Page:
The chemosensory dysfunctions (anosmia/hyposmia and ageusia/dysgeusia) are found strongly associated with Covid-19 ambulatory patients and should be considered when screening these patients. In most patients, chemosensory dysfunctions recover within weeks along with the resolution of other symptoms.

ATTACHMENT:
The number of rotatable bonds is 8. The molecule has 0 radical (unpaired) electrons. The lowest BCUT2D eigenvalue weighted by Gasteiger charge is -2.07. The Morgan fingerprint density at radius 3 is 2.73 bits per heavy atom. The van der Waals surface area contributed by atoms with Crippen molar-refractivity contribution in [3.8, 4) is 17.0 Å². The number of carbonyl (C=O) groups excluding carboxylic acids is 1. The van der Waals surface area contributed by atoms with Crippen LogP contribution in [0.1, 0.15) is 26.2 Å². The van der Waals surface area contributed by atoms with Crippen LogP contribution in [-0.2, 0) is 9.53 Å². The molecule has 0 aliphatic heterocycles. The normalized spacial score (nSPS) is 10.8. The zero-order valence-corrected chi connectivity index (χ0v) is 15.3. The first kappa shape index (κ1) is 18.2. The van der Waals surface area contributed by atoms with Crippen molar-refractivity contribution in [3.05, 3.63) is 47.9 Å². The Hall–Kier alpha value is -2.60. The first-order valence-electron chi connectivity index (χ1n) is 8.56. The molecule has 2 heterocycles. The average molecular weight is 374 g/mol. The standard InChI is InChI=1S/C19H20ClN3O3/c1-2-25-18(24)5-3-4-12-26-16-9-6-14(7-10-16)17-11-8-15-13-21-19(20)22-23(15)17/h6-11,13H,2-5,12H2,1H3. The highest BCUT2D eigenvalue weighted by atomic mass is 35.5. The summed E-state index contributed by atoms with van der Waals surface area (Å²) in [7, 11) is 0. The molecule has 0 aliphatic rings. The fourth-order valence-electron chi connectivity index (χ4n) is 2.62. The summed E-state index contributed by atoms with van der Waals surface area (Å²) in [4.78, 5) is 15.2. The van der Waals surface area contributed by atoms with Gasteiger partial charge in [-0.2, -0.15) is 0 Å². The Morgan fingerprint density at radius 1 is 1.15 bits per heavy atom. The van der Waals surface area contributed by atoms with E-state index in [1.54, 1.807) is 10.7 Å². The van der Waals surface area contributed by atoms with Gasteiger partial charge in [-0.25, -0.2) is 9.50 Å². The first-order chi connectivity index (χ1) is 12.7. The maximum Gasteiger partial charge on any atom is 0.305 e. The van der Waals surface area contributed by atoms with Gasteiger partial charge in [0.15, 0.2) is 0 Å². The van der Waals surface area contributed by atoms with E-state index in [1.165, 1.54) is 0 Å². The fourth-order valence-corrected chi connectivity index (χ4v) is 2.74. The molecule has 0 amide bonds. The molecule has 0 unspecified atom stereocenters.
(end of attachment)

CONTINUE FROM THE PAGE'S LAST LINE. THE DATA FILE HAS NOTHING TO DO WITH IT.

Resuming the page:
Identification of early or atypical symptoms (loss of smell and taste) of Covid-19 ambulatory patients is important as their timing and association in patients with Covid-19 can facilitate screening and early isolation of these cases which could prevent spread of the SARS-CoV-2 infection. The impairment of smell and taste were found strongly associated with Covid-19-positivity, whereas, sore throat was associated with Covid-19-negativity. These patients reported resolution of anosmia with clinical resolution of illness. The isolated sudden anosmia (ISA) should be considered as highly suspicious for COVID-19. These asymptomatic patients may not develop any further symptoms except ISA.